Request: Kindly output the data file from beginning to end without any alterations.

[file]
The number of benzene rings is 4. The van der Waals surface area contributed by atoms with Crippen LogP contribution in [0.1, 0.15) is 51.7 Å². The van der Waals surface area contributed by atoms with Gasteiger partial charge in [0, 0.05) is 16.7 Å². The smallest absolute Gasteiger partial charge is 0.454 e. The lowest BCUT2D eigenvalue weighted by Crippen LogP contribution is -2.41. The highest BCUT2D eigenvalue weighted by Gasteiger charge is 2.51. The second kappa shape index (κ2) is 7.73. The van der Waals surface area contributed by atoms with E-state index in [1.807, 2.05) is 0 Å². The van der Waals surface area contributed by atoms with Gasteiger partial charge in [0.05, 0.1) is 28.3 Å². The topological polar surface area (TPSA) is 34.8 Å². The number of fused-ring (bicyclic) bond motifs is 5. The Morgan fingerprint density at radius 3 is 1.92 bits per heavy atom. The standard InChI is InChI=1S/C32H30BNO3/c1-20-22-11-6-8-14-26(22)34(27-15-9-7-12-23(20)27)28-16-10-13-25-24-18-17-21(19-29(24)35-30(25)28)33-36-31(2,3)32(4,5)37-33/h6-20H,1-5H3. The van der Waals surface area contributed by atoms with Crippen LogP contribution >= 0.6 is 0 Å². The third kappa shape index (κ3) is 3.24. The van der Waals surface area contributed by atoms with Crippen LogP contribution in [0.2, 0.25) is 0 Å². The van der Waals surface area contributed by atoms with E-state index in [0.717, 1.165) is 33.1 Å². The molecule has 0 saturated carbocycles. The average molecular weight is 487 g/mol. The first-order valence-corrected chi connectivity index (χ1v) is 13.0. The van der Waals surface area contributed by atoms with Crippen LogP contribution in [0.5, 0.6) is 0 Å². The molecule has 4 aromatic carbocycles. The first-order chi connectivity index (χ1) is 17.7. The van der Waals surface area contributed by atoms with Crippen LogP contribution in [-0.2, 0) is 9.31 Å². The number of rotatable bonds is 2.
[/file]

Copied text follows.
The number of benzene rings is 4. The van der Waals surface area contributed by atoms with Crippen LogP contribution in [0.1, 0.15) is 51.7 Å². The van der Waals surface area contributed by atoms with Gasteiger partial charge in [0, 0.05) is 16.7 Å². The smallest absolute Gasteiger partial charge is 0.454 e. The lowest BCUT2D eigenvalue weighted by Crippen LogP contribution is -2.41. The highest BCUT2D eigenvalue weighted by Gasteiger charge is 2.51. The second kappa shape index (κ2) is 7.73. The van der Waals surface area contributed by atoms with E-state index in [1.807, 2.05) is 0 Å². The van der Waals surface area contributed by atoms with Gasteiger partial charge in [0.05, 0.1) is 28.3 Å². The topological polar surface area (TPSA) is 34.8 Å². The number of fused-ring (bicyclic) bond motifs is 5. The Morgan fingerprint density at radius 3 is 1.92 bits per heavy atom. The standard InChI is InChI=1S/C32H30BNO3/c1-20-22-11-6-8-14-26(22)34(27-15-9-7-12-23(20)27)28-16-10-13-25-24-18-17-21(19-29(24)35-30(25)28)33-36-31(2,3)32(4,5)37-33/h6-20H,1-5H3. The van der Waals surface area contributed by atoms with Crippen LogP contribution >= 0.6 is 0 Å². The third kappa shape index (κ3) is 3.24. The van der Waals surface area contributed by atoms with Crippen LogP contribution in [0.2, 0.25) is 0 Å². The van der Waals surface area contributed by atoms with E-state index in [0.717, 1.165) is 33.1 Å². The molecule has 0 saturated carbocycles. The average molecular weight is 487 g/mol. The first-order valence-corrected chi connectivity index (χ1v) is 13.0. The van der Waals surface area contributed by atoms with Crippen LogP contribution in [0.5, 0.6) is 0 Å². The molecule has 4 aromatic carbocycles. The first-order chi connectivity index (χ1) is 17.7. The van der Waals surface area contributed by atoms with Crippen LogP contribution in [-0.2, 0) is 9.31 Å². The number of rotatable bonds is 2.